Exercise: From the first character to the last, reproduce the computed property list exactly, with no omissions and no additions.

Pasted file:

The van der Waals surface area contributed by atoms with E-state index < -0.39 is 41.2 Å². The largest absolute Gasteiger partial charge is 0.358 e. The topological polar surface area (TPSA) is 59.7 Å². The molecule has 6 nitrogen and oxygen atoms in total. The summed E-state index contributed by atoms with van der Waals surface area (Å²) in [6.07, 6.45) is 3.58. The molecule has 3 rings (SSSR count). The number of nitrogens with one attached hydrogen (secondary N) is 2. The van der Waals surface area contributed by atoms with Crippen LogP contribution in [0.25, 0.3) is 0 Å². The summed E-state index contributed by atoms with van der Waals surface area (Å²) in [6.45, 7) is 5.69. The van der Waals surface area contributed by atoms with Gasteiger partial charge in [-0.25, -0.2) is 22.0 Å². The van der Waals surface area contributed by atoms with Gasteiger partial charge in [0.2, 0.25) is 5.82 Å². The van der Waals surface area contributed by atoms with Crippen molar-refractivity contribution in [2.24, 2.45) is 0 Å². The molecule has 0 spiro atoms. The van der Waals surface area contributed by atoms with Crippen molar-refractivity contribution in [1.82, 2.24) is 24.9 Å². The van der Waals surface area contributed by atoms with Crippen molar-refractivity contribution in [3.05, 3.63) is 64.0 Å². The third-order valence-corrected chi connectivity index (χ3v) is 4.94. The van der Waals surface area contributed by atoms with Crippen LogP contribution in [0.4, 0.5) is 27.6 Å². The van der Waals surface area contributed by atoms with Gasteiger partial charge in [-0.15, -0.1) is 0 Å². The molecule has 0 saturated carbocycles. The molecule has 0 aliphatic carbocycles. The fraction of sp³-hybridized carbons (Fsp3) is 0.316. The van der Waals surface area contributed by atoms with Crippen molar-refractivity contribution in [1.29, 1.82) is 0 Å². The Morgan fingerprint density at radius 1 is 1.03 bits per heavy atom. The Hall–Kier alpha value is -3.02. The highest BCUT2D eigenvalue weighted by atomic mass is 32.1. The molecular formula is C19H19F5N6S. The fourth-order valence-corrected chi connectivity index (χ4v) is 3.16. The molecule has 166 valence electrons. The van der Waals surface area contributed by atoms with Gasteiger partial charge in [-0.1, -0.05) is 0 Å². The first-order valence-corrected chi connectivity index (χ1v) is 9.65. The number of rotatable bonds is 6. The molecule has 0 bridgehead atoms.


The van der Waals surface area contributed by atoms with E-state index < -0.39 is 41.2 Å². The largest absolute Gasteiger partial charge is 0.358 e. The topological polar surface area (TPSA) is 59.7 Å². The molecule has 6 nitrogen and oxygen atoms in total. The summed E-state index contributed by atoms with van der Waals surface area (Å²) in [6.07, 6.45) is 3.58. The molecule has 3 rings (SSSR count). The number of nitrogens with one attached hydrogen (secondary N) is 2. The van der Waals surface area contributed by atoms with Crippen LogP contribution in [0.25, 0.3) is 0 Å². The summed E-state index contributed by atoms with van der Waals surface area (Å²) in [6.45, 7) is 5.69. The van der Waals surface area contributed by atoms with Gasteiger partial charge in [-0.25, -0.2) is 22.0 Å². The van der Waals surface area contributed by atoms with Gasteiger partial charge in [0.2, 0.25) is 5.82 Å². The van der Waals surface area contributed by atoms with Crippen molar-refractivity contribution in [2.24, 2.45) is 0 Å². The molecule has 0 spiro atoms. The van der Waals surface area contributed by atoms with Crippen molar-refractivity contribution in [1.82, 2.24) is 24.9 Å². The van der Waals surface area contributed by atoms with Crippen molar-refractivity contribution in [3.05, 3.63) is 64.0 Å². The third-order valence-corrected chi connectivity index (χ3v) is 4.94. The van der Waals surface area contributed by atoms with Crippen LogP contribution in [0.4, 0.5) is 27.6 Å². The van der Waals surface area contributed by atoms with Gasteiger partial charge in [-0.15, -0.1) is 0 Å². The molecule has 0 saturated carbocycles. The molecule has 0 aliphatic carbocycles. The fraction of sp³-hybridized carbons (Fsp3) is 0.316. The van der Waals surface area contributed by atoms with Crippen molar-refractivity contribution in [1.29, 1.82) is 0 Å². The Morgan fingerprint density at radius 1 is 1.03 bits per heavy atom. The Hall–Kier alpha value is -3.02. The highest BCUT2D eigenvalue weighted by atomic mass is 32.1. The molecular formula is C19H19F5N6S. The fourth-order valence-corrected chi connectivity index (χ4v) is 3.16. The molecule has 166 valence electrons. The van der Waals surface area contributed by atoms with Gasteiger partial charge in [-0.1, -0.05) is 0 Å². The first-order valence-corrected chi connectivity index (χ1v) is 9.65. The number of rotatable bonds is 6. The molecule has 0 bridgehead atoms.